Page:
Dentsu’s Pulse says cost of living a major worry

Although levels of concern among Irish consumers about the increase in the daily cost of living remain the same as before Christmas, the proportion of people now extremely concerned has increased, the latest Pulse report by Dentsu shows. Those most concerned are women at 80 per cent, the C2DEF cohort at 78 per cent and 25-34 year olds at 84 per cent.

In January, Dentsu asked 1,000 Irish adults about their intentions this year against the backdrop of the increasing cost of living and the impact that it was having on their wellbeing. As was discovered in December, three-quarters of consumers are worried about the impact of rising living costs, with almost one in every three saying they are extremely concerned.

In response to this, the Pulse report found that consumers are more likely to take actions to reduce their everyday costs, such as heating the home and grocery shopping (71 per cent), while around one in two consumers recognise the need to take more care of their physical and mental wellbeing as financial constraints are increasingly felt.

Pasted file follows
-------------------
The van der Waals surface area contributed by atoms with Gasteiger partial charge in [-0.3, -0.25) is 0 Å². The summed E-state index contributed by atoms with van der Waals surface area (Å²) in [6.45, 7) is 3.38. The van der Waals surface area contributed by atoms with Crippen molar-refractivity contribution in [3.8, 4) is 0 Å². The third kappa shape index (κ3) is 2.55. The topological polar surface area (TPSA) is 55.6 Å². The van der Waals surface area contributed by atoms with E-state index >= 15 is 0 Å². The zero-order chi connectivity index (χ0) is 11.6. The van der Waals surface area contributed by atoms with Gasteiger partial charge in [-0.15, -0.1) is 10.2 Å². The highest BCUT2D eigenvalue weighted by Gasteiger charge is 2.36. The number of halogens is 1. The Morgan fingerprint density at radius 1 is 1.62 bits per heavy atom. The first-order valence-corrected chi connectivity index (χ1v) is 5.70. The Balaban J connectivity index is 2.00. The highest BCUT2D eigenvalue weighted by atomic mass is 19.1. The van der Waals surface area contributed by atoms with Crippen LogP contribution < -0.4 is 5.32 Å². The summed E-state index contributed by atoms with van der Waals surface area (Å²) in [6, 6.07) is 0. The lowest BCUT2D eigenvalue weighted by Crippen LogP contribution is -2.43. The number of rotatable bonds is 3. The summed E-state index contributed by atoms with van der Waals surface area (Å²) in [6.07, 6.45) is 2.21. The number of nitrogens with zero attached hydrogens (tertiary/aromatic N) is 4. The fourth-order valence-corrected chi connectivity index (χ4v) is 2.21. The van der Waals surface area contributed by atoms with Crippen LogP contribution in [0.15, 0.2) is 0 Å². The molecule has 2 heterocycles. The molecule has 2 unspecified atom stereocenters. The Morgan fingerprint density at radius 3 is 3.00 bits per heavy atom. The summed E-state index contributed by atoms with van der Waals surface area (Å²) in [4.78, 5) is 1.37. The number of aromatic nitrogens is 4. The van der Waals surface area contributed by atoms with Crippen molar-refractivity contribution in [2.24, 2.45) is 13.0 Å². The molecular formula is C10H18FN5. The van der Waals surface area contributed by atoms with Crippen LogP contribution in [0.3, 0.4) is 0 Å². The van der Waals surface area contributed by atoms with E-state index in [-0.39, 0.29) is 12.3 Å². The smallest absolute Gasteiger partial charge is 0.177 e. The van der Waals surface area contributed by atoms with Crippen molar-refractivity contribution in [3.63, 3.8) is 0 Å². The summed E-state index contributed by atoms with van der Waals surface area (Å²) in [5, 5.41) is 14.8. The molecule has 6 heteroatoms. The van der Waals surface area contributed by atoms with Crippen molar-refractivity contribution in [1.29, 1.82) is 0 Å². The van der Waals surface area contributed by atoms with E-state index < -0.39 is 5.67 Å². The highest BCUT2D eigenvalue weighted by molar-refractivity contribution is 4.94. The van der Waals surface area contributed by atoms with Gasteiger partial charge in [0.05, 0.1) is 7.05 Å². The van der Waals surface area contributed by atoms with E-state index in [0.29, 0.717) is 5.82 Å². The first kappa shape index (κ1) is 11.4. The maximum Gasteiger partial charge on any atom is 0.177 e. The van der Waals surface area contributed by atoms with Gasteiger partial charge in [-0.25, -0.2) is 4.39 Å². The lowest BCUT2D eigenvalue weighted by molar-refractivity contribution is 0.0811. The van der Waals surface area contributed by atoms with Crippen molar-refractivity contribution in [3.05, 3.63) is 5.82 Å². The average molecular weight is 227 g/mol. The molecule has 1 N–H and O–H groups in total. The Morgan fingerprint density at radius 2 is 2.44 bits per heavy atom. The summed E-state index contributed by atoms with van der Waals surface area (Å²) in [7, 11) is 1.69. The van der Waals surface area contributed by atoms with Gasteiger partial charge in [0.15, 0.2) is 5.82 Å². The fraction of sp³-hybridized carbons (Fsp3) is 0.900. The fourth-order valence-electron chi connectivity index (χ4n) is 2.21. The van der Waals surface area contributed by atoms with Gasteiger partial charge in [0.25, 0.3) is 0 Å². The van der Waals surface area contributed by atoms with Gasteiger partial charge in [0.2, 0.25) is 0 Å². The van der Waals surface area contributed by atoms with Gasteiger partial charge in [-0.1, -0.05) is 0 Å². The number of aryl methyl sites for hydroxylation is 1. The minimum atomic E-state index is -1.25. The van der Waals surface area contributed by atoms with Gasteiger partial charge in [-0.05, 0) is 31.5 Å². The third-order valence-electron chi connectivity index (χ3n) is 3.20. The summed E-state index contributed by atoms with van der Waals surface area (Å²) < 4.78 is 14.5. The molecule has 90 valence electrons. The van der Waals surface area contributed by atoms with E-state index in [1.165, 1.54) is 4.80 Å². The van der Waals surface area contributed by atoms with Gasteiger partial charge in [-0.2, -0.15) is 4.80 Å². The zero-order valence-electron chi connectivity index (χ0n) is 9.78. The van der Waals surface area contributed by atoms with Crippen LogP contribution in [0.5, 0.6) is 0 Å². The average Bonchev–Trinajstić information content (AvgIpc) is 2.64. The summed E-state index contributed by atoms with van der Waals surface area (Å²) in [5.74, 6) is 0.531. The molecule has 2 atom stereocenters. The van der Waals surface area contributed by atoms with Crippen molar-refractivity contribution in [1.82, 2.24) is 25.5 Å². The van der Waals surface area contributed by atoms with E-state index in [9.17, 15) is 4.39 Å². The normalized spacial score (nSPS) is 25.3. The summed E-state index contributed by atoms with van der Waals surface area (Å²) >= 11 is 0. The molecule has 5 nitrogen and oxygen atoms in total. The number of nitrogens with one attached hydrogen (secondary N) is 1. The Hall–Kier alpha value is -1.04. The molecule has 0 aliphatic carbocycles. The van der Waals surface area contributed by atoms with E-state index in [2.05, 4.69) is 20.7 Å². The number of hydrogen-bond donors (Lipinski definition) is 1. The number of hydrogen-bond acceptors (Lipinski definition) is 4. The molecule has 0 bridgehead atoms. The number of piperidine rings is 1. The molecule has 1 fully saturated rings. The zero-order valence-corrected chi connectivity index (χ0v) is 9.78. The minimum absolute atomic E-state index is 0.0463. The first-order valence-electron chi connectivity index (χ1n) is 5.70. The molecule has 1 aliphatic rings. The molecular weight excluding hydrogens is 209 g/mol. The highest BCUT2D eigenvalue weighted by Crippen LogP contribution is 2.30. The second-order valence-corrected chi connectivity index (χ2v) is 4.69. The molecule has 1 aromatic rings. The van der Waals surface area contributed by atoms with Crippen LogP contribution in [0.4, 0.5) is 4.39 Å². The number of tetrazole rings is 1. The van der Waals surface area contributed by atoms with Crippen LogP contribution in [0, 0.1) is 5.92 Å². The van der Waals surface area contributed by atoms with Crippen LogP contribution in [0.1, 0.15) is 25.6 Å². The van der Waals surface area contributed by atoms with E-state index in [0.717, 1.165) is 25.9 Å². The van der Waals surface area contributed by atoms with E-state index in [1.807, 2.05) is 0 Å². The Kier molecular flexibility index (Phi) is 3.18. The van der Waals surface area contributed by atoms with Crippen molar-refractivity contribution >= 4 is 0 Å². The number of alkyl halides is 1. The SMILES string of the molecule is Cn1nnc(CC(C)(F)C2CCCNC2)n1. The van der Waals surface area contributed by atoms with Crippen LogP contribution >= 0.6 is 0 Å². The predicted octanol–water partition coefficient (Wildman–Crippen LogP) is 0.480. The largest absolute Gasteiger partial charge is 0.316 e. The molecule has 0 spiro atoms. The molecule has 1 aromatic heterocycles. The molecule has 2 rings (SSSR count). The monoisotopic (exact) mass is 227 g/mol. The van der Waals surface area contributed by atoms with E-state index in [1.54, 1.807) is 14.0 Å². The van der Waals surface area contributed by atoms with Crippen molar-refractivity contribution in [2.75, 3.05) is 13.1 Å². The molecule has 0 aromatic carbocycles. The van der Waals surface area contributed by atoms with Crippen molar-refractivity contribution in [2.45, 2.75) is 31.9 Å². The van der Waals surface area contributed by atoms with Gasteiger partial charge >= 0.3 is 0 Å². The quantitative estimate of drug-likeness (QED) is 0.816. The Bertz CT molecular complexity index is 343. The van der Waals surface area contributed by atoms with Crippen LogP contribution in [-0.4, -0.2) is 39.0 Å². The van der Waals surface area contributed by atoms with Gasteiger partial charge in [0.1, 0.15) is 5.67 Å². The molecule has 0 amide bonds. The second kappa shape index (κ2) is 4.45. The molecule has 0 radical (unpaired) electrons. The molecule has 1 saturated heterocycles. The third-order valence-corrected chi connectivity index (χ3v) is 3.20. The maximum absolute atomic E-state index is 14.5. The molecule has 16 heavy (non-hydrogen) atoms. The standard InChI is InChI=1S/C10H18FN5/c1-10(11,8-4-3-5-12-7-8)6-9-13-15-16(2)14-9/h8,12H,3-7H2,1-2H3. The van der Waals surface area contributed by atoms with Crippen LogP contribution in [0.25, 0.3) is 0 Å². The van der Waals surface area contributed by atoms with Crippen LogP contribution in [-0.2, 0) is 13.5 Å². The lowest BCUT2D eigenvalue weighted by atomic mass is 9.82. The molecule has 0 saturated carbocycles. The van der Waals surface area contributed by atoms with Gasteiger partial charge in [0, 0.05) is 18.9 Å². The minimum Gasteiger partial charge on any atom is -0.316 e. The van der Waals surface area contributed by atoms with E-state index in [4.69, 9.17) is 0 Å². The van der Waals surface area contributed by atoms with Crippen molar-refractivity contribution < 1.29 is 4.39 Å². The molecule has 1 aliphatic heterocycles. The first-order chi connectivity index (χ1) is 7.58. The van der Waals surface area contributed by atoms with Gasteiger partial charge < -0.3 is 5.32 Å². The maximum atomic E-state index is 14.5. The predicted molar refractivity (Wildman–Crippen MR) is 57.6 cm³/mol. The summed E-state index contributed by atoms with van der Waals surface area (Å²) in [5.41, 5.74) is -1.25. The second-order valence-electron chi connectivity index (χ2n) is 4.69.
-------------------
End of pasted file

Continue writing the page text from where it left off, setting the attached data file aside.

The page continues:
Almost three-quarters of consumers intend to take actions to reduce their daily costs as much as possible and a significant proportion (90 per cent) will either carry on taking the same level of action to take care of their health and wellbeing, or do more, this year. There appears to be little appetite to borrow more to help to cover increasing living costs.

Dentsu’s Dael Wood said females are more likely than males to rely on borrowing, both from loan/credit card providers (19 per cent vs. 12 per cent) and family/friends (18 per cent vs. nine per cent). Younger consumers, age 18-34, are the most likely to turn to credit cards/loans (23 per cent) and even more so, borrow from family/friends (27 per cent).

Those age 25-44 are more likely than other age groups to try to reduce their day-to-day costs and those age 18-34 are the most likely to seek more or different work to increase their incomes. There is an opportunity for organisations that are experiencing recruitment and staffing issues to target younger consumers with offers of flexible and part-time work.




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